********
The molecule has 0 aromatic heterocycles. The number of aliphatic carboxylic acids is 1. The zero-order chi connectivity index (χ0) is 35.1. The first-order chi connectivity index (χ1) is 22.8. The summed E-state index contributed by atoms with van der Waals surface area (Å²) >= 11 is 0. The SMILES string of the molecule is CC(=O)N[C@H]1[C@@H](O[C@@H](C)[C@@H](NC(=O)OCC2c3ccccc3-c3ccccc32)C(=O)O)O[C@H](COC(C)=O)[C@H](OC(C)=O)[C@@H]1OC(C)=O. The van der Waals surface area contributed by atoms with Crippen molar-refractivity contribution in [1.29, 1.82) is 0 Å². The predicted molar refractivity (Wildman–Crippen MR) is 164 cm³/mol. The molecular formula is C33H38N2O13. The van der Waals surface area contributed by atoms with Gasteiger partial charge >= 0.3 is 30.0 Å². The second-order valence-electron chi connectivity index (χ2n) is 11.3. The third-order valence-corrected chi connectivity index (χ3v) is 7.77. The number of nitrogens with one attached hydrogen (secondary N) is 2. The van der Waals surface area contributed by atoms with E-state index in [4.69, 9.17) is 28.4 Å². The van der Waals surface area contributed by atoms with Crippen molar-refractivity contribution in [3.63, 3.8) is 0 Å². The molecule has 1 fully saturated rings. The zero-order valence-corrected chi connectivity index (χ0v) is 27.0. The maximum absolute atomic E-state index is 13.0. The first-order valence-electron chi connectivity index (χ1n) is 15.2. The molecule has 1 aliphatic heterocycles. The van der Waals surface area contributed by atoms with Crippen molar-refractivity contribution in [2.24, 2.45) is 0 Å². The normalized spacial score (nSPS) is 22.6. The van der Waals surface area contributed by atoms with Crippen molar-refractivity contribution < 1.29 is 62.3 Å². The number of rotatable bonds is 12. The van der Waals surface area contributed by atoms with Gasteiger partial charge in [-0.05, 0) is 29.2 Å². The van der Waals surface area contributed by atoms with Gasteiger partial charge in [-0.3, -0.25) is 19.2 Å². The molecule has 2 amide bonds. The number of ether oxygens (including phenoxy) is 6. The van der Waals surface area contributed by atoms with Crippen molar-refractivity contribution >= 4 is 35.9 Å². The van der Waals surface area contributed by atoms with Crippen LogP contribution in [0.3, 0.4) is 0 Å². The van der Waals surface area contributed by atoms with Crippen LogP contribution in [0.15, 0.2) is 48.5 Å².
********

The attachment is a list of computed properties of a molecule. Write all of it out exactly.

The molecule has 0 aromatic heterocycles. The number of aliphatic carboxylic acids is 1. The zero-order chi connectivity index (χ0) is 35.1. The first-order chi connectivity index (χ1) is 22.8. The summed E-state index contributed by atoms with van der Waals surface area (Å²) >= 11 is 0. The SMILES string of the molecule is CC(=O)N[C@H]1[C@@H](O[C@@H](C)[C@@H](NC(=O)OCC2c3ccccc3-c3ccccc32)C(=O)O)O[C@H](COC(C)=O)[C@H](OC(C)=O)[C@@H]1OC(C)=O. The van der Waals surface area contributed by atoms with Crippen molar-refractivity contribution in [1.29, 1.82) is 0 Å². The predicted molar refractivity (Wildman–Crippen MR) is 164 cm³/mol. The molecular formula is C33H38N2O13. The van der Waals surface area contributed by atoms with Gasteiger partial charge >= 0.3 is 30.0 Å². The second-order valence-electron chi connectivity index (χ2n) is 11.3. The third-order valence-corrected chi connectivity index (χ3v) is 7.77. The number of nitrogens with one attached hydrogen (secondary N) is 2. The van der Waals surface area contributed by atoms with E-state index in [4.69, 9.17) is 28.4 Å². The van der Waals surface area contributed by atoms with Crippen molar-refractivity contribution in [3.63, 3.8) is 0 Å². The molecule has 1 fully saturated rings. The zero-order valence-corrected chi connectivity index (χ0v) is 27.0. The maximum absolute atomic E-state index is 13.0. The first-order valence-electron chi connectivity index (χ1n) is 15.2. The molecule has 1 aliphatic heterocycles. The van der Waals surface area contributed by atoms with Crippen molar-refractivity contribution in [2.24, 2.45) is 0 Å². The normalized spacial score (nSPS) is 22.6. The van der Waals surface area contributed by atoms with Crippen molar-refractivity contribution < 1.29 is 62.3 Å². The number of rotatable bonds is 12. The van der Waals surface area contributed by atoms with Gasteiger partial charge in [-0.05, 0) is 29.2 Å². The van der Waals surface area contributed by atoms with Gasteiger partial charge in [-0.3, -0.25) is 19.2 Å². The molecule has 2 amide bonds. The number of ether oxygens (including phenoxy) is 6. The van der Waals surface area contributed by atoms with Crippen molar-refractivity contribution >= 4 is 35.9 Å². The van der Waals surface area contributed by atoms with Crippen LogP contribution in [0.3, 0.4) is 0 Å². The van der Waals surface area contributed by atoms with Crippen LogP contribution in [0.15, 0.2) is 48.5 Å².